According to Zamore, an early iteration of the filibuster emerged in the early 1800s to undermine “the Code.” In a famous example, southern senators led by South Carolinian John C. Calhoun deployed a proto-filibuster technique by introducing a flurry of amendments to postpone a vote on a national bank they feared might hurt their slave-based, agrarian economy.

The book travels through other well-known moments in the filibuster’s history, including its use by segregationist senators opposed to civil rights legislation. South Carolina Sen. Strom Thurmond launched the longest-ever speaking filibuster — pontificating from the Senate floor for more than 24 hours — in opposition to the Civil Rights Act of 1957.

And Zamore sees a key turning point in the 1970s, when the Senate lowered its cloture threshold from two-thirds of voting members to three-fifths of the full Senate. That change precipitated a shift away from the active, speaking filibusters of the past to a more passive form, wherein a member merely needed to signal his or her disapproval, whether present for a vote or not.

“The completely inadvertent impact of that change was to take the burden out of the filibuster. So now, as opposed to engaging in the act of filibustering that was the hallmark of these rare obstructive efforts for 200 years, you had the ability to just signal, ‘I am not okay with this vote,’ and then cloture is required,” Zamore said. 

That’s how things got the way they are today, in the view of the co-authors.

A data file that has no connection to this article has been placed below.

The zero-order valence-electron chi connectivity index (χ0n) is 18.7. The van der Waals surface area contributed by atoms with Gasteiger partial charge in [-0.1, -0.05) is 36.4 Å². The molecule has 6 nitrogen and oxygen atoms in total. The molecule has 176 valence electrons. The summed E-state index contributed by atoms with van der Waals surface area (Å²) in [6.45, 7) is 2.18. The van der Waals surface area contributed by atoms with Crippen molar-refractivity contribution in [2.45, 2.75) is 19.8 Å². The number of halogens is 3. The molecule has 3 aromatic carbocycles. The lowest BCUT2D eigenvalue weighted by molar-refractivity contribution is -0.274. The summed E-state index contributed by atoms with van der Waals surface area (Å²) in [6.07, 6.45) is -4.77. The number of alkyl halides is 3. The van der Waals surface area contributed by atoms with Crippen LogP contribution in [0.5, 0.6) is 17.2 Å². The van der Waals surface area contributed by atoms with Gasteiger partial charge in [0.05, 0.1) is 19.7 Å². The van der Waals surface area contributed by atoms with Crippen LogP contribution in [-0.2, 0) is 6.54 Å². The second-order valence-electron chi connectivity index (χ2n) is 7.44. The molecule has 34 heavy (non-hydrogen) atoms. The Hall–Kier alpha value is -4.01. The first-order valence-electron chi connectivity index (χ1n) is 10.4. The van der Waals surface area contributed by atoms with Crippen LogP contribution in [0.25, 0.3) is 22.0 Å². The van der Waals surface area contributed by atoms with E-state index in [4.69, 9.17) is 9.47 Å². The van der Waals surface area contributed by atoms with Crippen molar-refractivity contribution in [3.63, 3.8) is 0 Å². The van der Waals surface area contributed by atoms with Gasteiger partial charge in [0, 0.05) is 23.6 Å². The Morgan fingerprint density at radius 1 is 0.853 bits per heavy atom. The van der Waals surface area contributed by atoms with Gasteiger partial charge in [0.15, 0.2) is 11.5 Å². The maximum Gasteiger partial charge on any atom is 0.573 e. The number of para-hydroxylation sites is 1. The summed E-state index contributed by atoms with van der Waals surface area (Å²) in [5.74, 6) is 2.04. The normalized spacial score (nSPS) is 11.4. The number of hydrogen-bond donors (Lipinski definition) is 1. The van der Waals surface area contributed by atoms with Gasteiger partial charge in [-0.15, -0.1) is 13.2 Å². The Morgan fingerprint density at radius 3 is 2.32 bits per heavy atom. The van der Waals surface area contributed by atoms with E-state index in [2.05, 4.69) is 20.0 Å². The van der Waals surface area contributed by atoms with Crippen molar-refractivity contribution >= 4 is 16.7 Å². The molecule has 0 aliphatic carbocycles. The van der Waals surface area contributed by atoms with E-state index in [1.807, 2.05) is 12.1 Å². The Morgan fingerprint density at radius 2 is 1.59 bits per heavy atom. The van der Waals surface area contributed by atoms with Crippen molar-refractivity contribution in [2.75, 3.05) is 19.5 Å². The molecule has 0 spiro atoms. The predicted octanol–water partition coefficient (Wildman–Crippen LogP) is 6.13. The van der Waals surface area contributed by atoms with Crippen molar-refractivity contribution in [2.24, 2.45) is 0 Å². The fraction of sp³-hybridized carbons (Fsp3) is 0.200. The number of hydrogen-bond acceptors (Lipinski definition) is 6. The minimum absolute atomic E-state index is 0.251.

“You take that kind of hyperpolarization process that started with the Gingrich revolution and add in Fox News and the distorting of the parties ideologically, and then you hand Mitch McConnell the tool of the filibuster with those incentives and political imperatives, and you get what we now have — which is essentially a requirement to get cloture on every single vote, even the ones that end up passing 99 to nothing or whatever,” Zamore said.

The solution, they argue, is to eliminate the filibuster on motions to bring bills to floor and on amendments. They also propose eliminating the “no-effort filibuster” on final passage by reinstating the “talking filibuster.”

“What we think people really want is the way the Senate used to work,” Zamore said.

He and Merkley have been spreading that message as they promote their book this month.

Zamore is under a one-year post-employment lobbying ban and is limited in how he can advocate for the changes he proposes. But he believes a change to Senate filibuster rules is inevitable and the current system of “minority rule” in the Senate is unsustainable.

He joins a small club of Senate staffers who have penned books about the filibuster, drawing on their service behind the scenes — another is “Kill Switch” author Adam Jentleson, who once worked for Harry Reid and now is chief of staff to Sen. John Fetterman. And even more staffers should be working to improve the broken aspects of the congressional system, Zamore said.

“I don’t think everyone needs to write a book by any stretch, but I do think that people need to be thinking big, because if we’re rearranging the deck chairs, we can make marginal improvements, but you know, the system is rigged, and you need to unrig it,” Zamore said.